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between the moral and physical world, a system of religion was revealed unto man suited to his finite capacity on earth and adapted to his heavenly enjoyment.
The commands of the Almighty were from time to time communicated to his creatures according to the necessity of the period, and to their capacity for the reception of truth, and a blessed promise was held forth that Jehovah himself would become incarnate, dwelling on earth as an example in his life for all generations, and teaching by doctrines and precepts the principles on which mankind should regulate their temporal conduct in furtherance of their spiritual welfare.
In the fulness of time this heavenly mission was accomplished, and the Spirit of God descended on earth to remain with feeble and fallen man as a comforter in all his afflictions, as a guide to all his actions, and as a celestial chain of communication between a penitent sinner and a forgiving God.
The religion thus revealed at different epochs is developed in the inspired writings of the Old and New Testaments,-in the Parables, Prayers, and Sermons of Christ, and in the Epistles written by his Apostles.
The Divine Authenticity of the doctrines therein inculcated, is sufficiently proved by the insufficiency of mere worldly wisdom for their comprehension, -and by their perfect adaptation for the guide and governance of man under every state and condition.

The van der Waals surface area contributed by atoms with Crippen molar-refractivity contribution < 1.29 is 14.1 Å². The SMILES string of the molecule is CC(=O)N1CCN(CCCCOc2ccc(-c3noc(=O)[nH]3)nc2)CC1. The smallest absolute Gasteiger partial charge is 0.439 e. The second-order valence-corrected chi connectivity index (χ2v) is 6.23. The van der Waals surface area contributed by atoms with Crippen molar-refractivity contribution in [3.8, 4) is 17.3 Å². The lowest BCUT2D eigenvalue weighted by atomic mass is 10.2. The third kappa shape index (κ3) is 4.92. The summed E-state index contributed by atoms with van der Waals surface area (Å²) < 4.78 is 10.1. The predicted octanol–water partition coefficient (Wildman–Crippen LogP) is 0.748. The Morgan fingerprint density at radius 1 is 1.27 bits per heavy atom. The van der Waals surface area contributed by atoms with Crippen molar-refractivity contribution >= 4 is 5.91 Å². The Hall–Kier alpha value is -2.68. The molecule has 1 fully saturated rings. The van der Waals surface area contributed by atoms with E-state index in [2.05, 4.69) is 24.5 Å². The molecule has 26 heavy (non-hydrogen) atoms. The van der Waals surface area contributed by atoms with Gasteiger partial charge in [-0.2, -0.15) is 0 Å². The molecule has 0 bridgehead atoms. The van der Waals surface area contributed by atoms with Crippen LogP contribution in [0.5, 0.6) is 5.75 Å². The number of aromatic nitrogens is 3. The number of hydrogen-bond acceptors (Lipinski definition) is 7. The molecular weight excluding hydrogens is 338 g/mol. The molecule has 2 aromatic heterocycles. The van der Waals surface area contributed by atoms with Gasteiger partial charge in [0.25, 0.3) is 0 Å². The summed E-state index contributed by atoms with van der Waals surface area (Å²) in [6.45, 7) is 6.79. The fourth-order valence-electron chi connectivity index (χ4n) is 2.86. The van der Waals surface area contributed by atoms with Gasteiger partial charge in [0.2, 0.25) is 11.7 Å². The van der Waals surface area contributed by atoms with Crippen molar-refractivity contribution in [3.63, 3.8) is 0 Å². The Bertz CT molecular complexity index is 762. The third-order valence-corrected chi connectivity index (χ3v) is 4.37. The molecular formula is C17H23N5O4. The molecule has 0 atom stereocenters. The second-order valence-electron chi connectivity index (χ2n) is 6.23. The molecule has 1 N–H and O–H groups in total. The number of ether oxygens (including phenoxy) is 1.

A comparison between revealed religion and the creeds invented and promulgated by enthusiasts and sophists, demonstrates most conclusively the
utter inferiority of the latter; as well might the works of art be compared with those of nature,animal instinct with endowed reason,-or the limited intelligence of man with the infinite understanding of the Deity.
In proportion, however, as the various systems of religion adopted by man approximate to the revealed word of God, in such ratio they tend to purify the heart, to enlighten the mind, and to prepare the soul for a higher state; but the least corrupt system falls immeasurably short of the Christian's guide;-in none (for instance) is the forgiveness of injuries rendered absolutely necessary to salvation; and even Mahometanism, although borrowed so extensively from the Bible, has no higher prospects of beatitude for its faithful disciples than the enjoyment of the grossest sensuality.
Nor is the benificent influence of Christianity on the temporal condition of mankind less apparent than its spiritual blessings: a firm believer in the truths of scripture will rigidly practise its doctrines, his life will be modelled on that of Jesus, -piety and wisdom,-humility and courage-(in its true sense)-patience and perseverance-charity and justice-will be its distinguishing attributes.
An aggregate of such citizens forms a righteous nation, and the more an individual or a kingdom makes the revelations of the Almighty the sole rule of guidance, the greater will be its happiness, prosperity and power.
Heathen nations by means of bloodshed, fraud and tyranny have suddenly emerged from obscurity and become great amidst the kingdoms of the world;